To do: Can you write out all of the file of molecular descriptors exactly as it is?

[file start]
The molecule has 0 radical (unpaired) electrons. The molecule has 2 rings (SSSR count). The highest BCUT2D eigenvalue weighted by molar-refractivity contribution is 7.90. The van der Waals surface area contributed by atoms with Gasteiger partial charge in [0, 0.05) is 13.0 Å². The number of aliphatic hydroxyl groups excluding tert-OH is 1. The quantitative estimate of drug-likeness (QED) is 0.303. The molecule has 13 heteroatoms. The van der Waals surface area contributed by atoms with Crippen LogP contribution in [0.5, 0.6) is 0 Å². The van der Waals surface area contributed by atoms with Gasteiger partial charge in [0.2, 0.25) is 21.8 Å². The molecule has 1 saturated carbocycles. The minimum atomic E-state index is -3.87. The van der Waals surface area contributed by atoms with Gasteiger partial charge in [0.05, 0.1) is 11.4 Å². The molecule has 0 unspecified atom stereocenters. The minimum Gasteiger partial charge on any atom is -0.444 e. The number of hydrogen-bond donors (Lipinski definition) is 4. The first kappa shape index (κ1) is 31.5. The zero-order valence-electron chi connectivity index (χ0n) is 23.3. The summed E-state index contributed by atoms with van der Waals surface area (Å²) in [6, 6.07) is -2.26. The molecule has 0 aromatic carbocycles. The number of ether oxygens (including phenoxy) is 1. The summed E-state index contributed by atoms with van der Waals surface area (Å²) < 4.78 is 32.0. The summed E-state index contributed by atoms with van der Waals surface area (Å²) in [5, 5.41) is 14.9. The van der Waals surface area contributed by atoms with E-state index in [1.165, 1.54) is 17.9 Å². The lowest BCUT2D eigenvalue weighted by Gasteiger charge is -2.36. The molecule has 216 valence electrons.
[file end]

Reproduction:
The molecule has 0 radical (unpaired) electrons. The molecule has 2 rings (SSSR count). The highest BCUT2D eigenvalue weighted by molar-refractivity contribution is 7.90. The van der Waals surface area contributed by atoms with Gasteiger partial charge in [0, 0.05) is 13.0 Å². The number of aliphatic hydroxyl groups excluding tert-OH is 1. The quantitative estimate of drug-likeness (QED) is 0.303. The molecule has 13 heteroatoms. The van der Waals surface area contributed by atoms with Crippen LogP contribution in [0.5, 0.6) is 0 Å². The van der Waals surface area contributed by atoms with Gasteiger partial charge in [0.2, 0.25) is 21.8 Å². The molecule has 1 saturated carbocycles. The minimum atomic E-state index is -3.87. The van der Waals surface area contributed by atoms with Gasteiger partial charge in [0.05, 0.1) is 11.4 Å². The molecule has 0 unspecified atom stereocenters. The minimum Gasteiger partial charge on any atom is -0.444 e. The number of hydrogen-bond donors (Lipinski definition) is 4. The first kappa shape index (κ1) is 31.5. The zero-order valence-electron chi connectivity index (χ0n) is 23.3. The summed E-state index contributed by atoms with van der Waals surface area (Å²) in [6, 6.07) is -2.26. The molecule has 0 aromatic carbocycles. The number of ether oxygens (including phenoxy) is 1. The summed E-state index contributed by atoms with van der Waals surface area (Å²) < 4.78 is 32.0. The summed E-state index contributed by atoms with van der Waals surface area (Å²) in [5, 5.41) is 14.9. The van der Waals surface area contributed by atoms with E-state index in [1.165, 1.54) is 17.9 Å². The lowest BCUT2D eigenvalue weighted by Gasteiger charge is -2.36. The molecule has 216 valence electrons.